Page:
Michael Deegan, superintendent of schools in the archdiocese, reflected on poignant examples of how well students across the archdiocese are coping at home amid the coronavirus pandemic that has closed their schools since March 16.
Referring to videos and social media posts showcasing the prayers of youngsters that have been sent to his office, Deegan said he has been deeply moved by “the child who stands in front of the crucifix” and says an Our Father dressed in his school uniform, then turns to the American flag and recites The Pledge of Allegiance, “or the child who knelt at their bed and said a ‘Hail Mary’ or an ‘Our Father’” before going to sleep.
“It’s gratifying to feel and to see that our Church, our faith, our prayer life continues even remotely through the vehicle of our Catholic schools,” Deegan said. The superintendent spoke with CNY in a phone interview March 27.
An April 1 post on catholicschoolsny.org states that in accordance with state and federal guidelines, all school buildings will remain closed and home-based learning will continue through Thursday, April 30.
“My staff, the principals, the teachers, have not only risen to the occasion, they have exceeded our expectations in terms of stepping forth and working with our parents and our children to provide them with home-based, remote learning,” Deegan said.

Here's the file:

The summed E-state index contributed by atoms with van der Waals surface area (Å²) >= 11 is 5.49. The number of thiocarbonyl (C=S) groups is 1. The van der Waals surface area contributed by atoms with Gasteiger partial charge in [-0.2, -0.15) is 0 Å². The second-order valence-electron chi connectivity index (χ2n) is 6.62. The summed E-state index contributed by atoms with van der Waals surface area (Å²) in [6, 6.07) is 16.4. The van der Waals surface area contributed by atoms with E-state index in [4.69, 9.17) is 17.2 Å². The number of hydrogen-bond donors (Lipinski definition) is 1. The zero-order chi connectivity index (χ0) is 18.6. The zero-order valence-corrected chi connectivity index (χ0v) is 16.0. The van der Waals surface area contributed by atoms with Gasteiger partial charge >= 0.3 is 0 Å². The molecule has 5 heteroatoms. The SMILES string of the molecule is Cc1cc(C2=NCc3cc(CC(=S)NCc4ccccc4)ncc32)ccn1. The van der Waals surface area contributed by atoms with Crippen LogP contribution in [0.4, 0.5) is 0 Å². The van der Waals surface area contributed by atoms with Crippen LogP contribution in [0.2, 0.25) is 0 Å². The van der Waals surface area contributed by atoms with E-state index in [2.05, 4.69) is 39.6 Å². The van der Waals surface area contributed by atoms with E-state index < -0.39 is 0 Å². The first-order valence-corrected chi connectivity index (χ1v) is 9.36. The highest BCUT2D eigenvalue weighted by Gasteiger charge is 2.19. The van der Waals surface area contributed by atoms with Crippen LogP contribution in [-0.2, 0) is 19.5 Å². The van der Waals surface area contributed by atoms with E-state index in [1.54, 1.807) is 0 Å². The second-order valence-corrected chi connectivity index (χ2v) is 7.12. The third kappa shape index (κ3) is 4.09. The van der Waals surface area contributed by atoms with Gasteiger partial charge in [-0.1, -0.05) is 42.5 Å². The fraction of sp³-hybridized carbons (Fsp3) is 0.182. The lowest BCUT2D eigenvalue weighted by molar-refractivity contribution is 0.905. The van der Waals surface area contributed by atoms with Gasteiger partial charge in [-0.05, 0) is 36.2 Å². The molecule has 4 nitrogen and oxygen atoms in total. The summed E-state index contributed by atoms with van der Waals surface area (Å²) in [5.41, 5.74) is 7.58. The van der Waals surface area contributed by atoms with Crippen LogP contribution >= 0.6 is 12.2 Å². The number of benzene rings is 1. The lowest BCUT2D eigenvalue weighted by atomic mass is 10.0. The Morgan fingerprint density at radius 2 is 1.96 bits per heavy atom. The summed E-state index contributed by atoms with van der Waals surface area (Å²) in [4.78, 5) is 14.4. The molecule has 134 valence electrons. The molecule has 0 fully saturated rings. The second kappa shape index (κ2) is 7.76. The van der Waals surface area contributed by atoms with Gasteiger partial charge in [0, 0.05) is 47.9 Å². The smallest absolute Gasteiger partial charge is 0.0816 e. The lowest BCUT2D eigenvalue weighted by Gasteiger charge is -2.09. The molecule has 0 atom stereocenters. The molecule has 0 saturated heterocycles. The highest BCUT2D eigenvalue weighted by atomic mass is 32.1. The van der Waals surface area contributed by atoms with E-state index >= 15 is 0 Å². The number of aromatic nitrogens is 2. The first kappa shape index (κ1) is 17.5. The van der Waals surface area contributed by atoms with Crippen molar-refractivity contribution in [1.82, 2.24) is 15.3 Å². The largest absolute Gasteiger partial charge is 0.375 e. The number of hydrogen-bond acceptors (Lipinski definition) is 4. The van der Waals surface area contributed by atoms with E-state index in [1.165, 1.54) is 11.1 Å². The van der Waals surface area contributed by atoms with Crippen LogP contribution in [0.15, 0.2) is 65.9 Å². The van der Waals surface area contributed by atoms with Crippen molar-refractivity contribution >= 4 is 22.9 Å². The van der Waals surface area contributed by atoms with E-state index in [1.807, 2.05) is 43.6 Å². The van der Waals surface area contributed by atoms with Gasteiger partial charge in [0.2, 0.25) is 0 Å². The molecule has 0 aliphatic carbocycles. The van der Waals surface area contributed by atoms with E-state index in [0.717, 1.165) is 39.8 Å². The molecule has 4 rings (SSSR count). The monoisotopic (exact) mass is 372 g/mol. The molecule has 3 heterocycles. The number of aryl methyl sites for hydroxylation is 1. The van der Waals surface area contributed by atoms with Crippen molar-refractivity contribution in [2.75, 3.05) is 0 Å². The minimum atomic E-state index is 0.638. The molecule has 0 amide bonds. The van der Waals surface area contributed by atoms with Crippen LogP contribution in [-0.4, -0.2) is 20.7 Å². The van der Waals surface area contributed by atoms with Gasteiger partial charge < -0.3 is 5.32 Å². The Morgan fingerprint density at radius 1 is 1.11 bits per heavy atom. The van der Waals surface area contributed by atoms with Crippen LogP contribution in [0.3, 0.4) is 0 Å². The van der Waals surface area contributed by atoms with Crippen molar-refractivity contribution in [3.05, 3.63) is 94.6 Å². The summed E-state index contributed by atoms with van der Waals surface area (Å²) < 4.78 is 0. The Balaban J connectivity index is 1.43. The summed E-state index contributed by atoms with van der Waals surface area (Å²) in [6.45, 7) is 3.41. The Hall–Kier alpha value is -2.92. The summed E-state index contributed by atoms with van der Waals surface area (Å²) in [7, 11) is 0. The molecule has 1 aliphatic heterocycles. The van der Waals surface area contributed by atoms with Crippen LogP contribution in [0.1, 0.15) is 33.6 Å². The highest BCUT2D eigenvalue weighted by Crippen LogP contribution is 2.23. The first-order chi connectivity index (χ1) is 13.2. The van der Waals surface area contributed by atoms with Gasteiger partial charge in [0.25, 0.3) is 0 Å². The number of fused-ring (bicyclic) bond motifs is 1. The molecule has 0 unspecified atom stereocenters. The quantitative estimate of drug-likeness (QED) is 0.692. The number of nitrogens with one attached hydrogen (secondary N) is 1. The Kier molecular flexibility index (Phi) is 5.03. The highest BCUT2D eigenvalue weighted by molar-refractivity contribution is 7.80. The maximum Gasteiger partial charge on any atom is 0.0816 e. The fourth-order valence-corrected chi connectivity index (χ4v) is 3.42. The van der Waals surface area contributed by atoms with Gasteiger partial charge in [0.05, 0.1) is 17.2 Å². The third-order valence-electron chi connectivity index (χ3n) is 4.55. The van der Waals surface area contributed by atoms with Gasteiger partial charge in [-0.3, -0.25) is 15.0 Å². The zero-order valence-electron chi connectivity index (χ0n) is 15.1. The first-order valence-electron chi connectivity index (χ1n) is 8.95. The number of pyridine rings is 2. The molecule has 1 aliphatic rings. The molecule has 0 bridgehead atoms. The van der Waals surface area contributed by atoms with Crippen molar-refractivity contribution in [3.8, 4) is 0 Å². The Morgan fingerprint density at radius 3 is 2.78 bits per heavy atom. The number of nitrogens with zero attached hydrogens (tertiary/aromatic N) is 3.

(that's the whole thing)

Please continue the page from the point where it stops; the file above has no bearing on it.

“I could not be happier for them, and I couldn’t be prouder of our principals and our teachers. They’re making this happen.”
Asked what grade they merited, “I would give—and I’m a tough marker,” he joked, “an A+ for effort. I would give an A- recognizing that among the things that we have committed to is, over the next week or two, to continue to solicit feedback from our parents and teachers and principals, what are the things that we’re doing well that we need to continue, what are the things that we need to improve and enhance, and what are the things we’re not doing that we need to do.”
Overall, he added, “everyone is open, everyone is rallying around the circumstances we find ourselves in.”
About a month ago, Deegan initiated and created the Health and Safety Task Force of the Office of the Superintendent of Schools. “The initial and primary responsibility was to monitor the health of our school communities. But it clearly took on an added dimension of how to create remote, home-based learning opportunities for our children.”
Various subcommittees included the health and safety committee; the teaching and learning committee; government relations committee; food service committee; staff management committee; and an operation management committee.
“We were really positioned, at least having the infrastructure, never realizing that it was going to be this cataclysmic.”
The superintendent’s Health and Safety Task Force works in tandem with the archdiocesan task force, said Deegan, who acknowledged the diligence of his staff.
“They’re putting in 12-hour days just to ensure that our children are getting the best education that they can.”
Families are directed to catholicschoolsny.org for many resources related to the coronavirus. The site includes a live Twitter feed that shows how home-based learning is working for Catholic school students.
“Our kids are joyous and joyful because of what the teachers and the principals are doing,” Deegan said.